Updated: Mon, 07/22/2024 - 15:29

Gradual reopening continues on downtown campus. See Campus Public Safety website for details.

La réouverture graduelle du campus du centre-ville se poursuit. Complément d'information : Direction de la protection et de la prévention.

Graduate Studies in Quantitative Psychology & Modelling

Researchers at McGill University aspire to be world-leaders in the development, evaluation, and application of models and methods for the analysis of psychological data. Training in Quantitative Psychology and Modelling is research intensive, with students working closely with one or more faculty members. Students have opportunities to share their research with colleagues in the area, present at a number of professional conferences, and gain hands-on teaching experience. The ultimate goal is to train students to be independent and outstanding quantitative data analysts, who are highly sought after by both academic and industrial institutions.

To read more about Quantitative Psychology and Modelling and a career in this field, see the links on this page.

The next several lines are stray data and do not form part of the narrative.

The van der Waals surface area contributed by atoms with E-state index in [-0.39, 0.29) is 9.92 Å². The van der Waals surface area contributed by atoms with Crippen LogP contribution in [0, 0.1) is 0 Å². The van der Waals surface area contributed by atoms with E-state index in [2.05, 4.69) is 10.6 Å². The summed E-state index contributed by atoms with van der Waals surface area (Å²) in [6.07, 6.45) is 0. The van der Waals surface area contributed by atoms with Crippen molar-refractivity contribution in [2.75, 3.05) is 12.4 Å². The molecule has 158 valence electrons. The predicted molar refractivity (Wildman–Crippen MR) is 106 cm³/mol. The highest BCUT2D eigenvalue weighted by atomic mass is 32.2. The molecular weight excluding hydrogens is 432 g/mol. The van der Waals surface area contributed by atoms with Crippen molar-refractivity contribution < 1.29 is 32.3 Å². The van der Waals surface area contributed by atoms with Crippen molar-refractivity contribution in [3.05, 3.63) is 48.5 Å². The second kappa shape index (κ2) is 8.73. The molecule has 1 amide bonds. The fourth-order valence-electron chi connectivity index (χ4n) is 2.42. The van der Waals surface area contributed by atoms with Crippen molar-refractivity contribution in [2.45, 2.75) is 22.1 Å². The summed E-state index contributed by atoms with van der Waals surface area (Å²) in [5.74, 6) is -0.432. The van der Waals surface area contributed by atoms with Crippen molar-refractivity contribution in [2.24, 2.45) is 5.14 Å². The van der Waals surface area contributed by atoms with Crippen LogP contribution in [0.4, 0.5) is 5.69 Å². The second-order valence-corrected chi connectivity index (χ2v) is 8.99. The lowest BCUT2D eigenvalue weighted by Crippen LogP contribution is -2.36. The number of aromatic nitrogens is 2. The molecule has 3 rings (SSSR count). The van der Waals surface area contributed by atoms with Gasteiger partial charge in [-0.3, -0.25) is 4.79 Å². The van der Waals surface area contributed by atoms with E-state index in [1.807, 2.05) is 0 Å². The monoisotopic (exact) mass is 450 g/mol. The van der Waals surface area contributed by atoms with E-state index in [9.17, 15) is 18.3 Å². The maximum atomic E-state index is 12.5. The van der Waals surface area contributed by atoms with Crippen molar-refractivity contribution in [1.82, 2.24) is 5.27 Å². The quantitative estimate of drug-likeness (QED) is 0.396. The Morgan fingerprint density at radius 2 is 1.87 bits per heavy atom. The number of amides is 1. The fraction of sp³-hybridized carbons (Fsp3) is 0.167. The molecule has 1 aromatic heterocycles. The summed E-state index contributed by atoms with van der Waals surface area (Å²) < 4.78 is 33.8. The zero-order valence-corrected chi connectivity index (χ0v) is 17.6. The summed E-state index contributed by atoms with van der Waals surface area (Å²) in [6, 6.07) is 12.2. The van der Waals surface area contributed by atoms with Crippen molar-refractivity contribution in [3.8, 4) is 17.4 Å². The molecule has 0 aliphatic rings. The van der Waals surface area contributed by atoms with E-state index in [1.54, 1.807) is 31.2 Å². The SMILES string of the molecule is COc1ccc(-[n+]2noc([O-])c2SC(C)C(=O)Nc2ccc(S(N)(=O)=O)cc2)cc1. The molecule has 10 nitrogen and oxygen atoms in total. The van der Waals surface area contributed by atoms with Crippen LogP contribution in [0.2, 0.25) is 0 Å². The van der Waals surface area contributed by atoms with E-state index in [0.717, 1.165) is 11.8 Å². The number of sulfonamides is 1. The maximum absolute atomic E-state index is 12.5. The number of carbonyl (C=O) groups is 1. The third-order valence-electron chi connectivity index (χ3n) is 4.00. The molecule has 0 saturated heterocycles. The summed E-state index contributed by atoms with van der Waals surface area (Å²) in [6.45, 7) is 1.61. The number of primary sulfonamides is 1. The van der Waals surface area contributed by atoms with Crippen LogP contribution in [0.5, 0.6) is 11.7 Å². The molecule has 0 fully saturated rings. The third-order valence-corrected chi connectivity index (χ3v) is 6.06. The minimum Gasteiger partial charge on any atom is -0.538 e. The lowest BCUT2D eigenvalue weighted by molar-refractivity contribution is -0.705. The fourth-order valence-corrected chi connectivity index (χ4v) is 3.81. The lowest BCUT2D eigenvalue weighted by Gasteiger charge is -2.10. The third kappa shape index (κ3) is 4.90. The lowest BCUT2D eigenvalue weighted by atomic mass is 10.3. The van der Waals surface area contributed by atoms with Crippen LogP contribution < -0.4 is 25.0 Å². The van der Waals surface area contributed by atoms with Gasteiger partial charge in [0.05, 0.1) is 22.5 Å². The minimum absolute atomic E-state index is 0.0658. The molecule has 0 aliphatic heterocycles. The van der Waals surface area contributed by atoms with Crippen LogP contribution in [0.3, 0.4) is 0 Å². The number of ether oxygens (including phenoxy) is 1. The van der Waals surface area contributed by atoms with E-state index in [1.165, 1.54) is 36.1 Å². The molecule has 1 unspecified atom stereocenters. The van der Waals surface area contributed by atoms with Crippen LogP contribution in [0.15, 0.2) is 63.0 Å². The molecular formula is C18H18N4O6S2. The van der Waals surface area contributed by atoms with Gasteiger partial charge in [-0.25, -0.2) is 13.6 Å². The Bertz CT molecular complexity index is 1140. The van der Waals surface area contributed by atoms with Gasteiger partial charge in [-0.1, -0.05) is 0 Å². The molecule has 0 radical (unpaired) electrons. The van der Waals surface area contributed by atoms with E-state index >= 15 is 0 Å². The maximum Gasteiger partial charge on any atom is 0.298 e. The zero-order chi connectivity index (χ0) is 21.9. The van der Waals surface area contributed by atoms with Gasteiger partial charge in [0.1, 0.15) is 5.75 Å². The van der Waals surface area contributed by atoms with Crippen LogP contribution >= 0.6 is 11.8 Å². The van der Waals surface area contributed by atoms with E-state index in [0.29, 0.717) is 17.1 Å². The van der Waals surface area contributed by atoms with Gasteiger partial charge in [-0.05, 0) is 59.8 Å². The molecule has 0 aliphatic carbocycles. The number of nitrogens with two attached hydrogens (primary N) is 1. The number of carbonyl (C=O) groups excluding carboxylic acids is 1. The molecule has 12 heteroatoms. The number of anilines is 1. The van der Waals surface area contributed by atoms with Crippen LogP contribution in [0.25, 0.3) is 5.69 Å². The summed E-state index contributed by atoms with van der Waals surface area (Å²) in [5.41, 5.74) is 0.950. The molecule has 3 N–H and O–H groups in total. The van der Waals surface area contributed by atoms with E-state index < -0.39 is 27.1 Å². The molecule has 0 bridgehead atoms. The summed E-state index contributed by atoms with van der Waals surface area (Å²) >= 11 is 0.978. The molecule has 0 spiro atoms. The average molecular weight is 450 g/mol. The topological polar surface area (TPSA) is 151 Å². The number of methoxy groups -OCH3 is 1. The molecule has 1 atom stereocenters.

Applying to the PhD Program

Prospective students interested in studying Quantitative Psychology and Modelling generally apply to the PhD program (https://www.mcgill.ca/psychology/graduate) and most students follow the “Experimental Psychology” track. As the PhD program is mentorship-based, it is recommended to learn more about each faculty member’s research interests to select an appropriate supervisor in your application. However, faculty members in the area often collaborate on research projects and sometimes co-supervise students. Prospective students are encouraged to list all quantitative faculty as possible supervisors on the application summary sheet in order of preference, with the personal statement more clearly outlining specific research interests and a proposed supervisor.